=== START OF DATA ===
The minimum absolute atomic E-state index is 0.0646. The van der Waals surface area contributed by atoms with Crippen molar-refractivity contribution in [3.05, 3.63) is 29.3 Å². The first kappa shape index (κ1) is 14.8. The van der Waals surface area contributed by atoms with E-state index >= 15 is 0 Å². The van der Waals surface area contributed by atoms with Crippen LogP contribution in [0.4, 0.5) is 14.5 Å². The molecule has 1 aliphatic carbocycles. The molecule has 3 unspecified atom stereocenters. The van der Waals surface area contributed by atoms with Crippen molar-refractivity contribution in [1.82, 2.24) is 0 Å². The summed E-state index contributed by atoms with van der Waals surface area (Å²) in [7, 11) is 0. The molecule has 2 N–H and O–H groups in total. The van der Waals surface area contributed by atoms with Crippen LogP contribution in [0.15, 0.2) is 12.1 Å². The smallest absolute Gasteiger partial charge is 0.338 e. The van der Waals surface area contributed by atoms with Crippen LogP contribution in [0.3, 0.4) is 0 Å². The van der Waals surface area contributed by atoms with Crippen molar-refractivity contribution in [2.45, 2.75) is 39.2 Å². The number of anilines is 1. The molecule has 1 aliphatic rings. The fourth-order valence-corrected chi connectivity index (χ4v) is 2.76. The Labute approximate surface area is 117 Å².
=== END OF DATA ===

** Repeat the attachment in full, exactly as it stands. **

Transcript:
The minimum absolute atomic E-state index is 0.0646. The van der Waals surface area contributed by atoms with Crippen molar-refractivity contribution in [3.05, 3.63) is 29.3 Å². The first kappa shape index (κ1) is 14.8. The van der Waals surface area contributed by atoms with E-state index >= 15 is 0 Å². The van der Waals surface area contributed by atoms with Crippen LogP contribution in [0.4, 0.5) is 14.5 Å². The molecule has 1 aliphatic carbocycles. The molecule has 3 unspecified atom stereocenters. The van der Waals surface area contributed by atoms with Crippen molar-refractivity contribution in [1.82, 2.24) is 0 Å². The summed E-state index contributed by atoms with van der Waals surface area (Å²) in [7, 11) is 0. The molecule has 2 N–H and O–H groups in total. The van der Waals surface area contributed by atoms with Crippen LogP contribution in [0.15, 0.2) is 12.1 Å². The smallest absolute Gasteiger partial charge is 0.338 e. The van der Waals surface area contributed by atoms with Crippen LogP contribution in [0.3, 0.4) is 0 Å². The van der Waals surface area contributed by atoms with Crippen molar-refractivity contribution in [2.45, 2.75) is 39.2 Å². The number of anilines is 1. The molecule has 1 aliphatic rings. The fourth-order valence-corrected chi connectivity index (χ4v) is 2.76. The Labute approximate surface area is 117 Å².